Plate Tectonics and People

Richard Doell

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<div><span style="color: rgb(165, 42, 42);">By Sharon Dykhoff</span></div>
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<p><span style="color: rgb(0, 0, 0);">"<em>Your pioneering work on the magnetic properties of rocks, your careful choice of signficant rocks for study, [and] your demonstration of the reality of the reversals of the main magnetic field of the earth...have earned you a permanent place in the annals of earth science." </em>~ Nobel Laureate Polykarp Kusch, presenting the Vetlesen Prize to Richard Doell and Allan Cox, 1971.  </span></p>
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<div class="img-center"><img alt="Richard Doell" src="/earth520/sites/" style="width: 300px; height: 320px;">
<div class="img-caption">Photo 1.  Richard R. Doell</div>
<div class="img-caption">1923-2008</div>
<div class="img-credit">Image source: <em>Richard R. Doell: A Biographical Memoir </em>by G. Brent Dalrymple</div>
<h2><span style="color: rgb(165, 42, 42);">Biographical Information</span></h2>
<h3><span style="color: rgb(0, 0, 0);">Education</span></h3>
<p>In 1952, a geophysics student at the University of California-Berkeley named Richard R. Doell attended a seminar on the new field of paleomagnetism.  Paleomagnetism includes the study of iron-bearing minerals in molten rock that are magnetized in the direction of the Earth's magnetic field when the lava cools and hardens.  The idea that rocks could preserve a magnetic memory of the direction of the Earth's magnetic field fascinated Doell.  After earning his B.A. in geophysics, he decided to stay on at UC-Berkeley and do graduate work with the volcanologist who taught the seminar, Dr. John Verhoogen. </p>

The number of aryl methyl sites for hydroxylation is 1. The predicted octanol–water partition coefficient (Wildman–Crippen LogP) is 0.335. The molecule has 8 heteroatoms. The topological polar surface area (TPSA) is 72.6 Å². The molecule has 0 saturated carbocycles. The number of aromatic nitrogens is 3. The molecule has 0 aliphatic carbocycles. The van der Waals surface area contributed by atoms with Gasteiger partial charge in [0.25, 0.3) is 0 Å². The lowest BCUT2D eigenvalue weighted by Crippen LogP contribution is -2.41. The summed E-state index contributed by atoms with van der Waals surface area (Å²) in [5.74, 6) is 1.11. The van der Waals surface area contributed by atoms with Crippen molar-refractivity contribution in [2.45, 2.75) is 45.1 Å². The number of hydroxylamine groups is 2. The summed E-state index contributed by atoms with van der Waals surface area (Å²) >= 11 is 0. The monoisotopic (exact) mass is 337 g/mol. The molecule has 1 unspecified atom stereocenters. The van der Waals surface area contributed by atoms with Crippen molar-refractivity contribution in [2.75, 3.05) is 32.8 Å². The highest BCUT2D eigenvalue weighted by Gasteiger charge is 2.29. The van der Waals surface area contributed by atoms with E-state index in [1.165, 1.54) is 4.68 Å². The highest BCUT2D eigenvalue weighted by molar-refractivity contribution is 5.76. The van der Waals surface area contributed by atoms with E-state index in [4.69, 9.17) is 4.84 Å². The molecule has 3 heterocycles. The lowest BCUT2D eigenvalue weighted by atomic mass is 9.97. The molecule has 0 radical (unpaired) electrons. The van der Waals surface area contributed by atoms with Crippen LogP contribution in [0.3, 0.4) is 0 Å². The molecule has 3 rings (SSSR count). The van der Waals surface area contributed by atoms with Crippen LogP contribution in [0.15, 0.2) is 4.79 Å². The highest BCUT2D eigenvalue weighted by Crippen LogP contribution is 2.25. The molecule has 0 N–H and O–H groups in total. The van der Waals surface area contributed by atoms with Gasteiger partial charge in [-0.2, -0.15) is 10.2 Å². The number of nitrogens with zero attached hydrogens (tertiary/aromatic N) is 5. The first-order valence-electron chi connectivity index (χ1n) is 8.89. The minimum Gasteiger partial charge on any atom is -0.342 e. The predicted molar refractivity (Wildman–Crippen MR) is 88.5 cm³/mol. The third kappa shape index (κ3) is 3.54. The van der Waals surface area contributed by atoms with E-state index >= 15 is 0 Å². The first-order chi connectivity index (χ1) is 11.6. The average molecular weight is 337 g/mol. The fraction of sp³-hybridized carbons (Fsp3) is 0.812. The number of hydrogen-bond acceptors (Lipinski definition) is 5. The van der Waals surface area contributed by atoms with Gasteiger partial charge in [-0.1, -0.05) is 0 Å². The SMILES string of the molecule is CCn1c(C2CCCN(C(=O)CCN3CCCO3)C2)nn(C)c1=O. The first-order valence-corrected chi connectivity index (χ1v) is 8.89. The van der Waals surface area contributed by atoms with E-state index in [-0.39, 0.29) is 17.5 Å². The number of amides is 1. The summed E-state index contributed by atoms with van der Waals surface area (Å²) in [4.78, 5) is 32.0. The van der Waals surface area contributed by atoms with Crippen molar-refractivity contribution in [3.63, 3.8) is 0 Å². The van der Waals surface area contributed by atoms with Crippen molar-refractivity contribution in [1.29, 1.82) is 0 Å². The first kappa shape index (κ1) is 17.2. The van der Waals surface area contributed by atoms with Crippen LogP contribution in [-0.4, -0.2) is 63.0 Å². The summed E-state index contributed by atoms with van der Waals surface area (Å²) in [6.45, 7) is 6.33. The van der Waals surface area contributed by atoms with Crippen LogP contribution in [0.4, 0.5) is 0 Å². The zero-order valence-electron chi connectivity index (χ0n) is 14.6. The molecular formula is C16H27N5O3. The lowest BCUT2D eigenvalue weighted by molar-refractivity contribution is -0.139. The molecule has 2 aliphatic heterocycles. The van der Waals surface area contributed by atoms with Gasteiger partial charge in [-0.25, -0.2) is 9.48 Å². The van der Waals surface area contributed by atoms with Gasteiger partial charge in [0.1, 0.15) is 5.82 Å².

<p>Doell did his thesis work on paleomagnetism in sedimentary rocks in the Grand Canyon and the Neroly Formation near Livermore, California.  He found, however, that sedimentary rocks did not produce reliable information on magnetic field orientation, so he switched his study to volcanic rocks.  About this time he met Allan Cox, a geology student who shared his interest in paleomagnetism and who would become his colleague and lifelong friend (Dalrymple, 2016).</p>
<h3><span style="color: rgb(0, 0, 0);">Early Career</span></h3>
<p>After earning his Ph.D. in geophysics in 1955, Doell worked with J. Tuzo Wilson at the University of Toronto where he built another paleomagnetics laboratory.  The next year he was offered an assistant professorship at the Massachussetts Institute of Technology where he taught geophysics and a course on the new topic of geomagnetic pole reversals.  In 1959, he was diagnosed with melanoma and given only a few years to live, so he and his wife moved back to California to be near their families.  Fortunately, the prognosis proved to be wrong, and Doell was able to continue is work on paleomagnetism at the U.S. Geological Survey with his old friend, Allan Cox (Dalrymple, 2016).</p>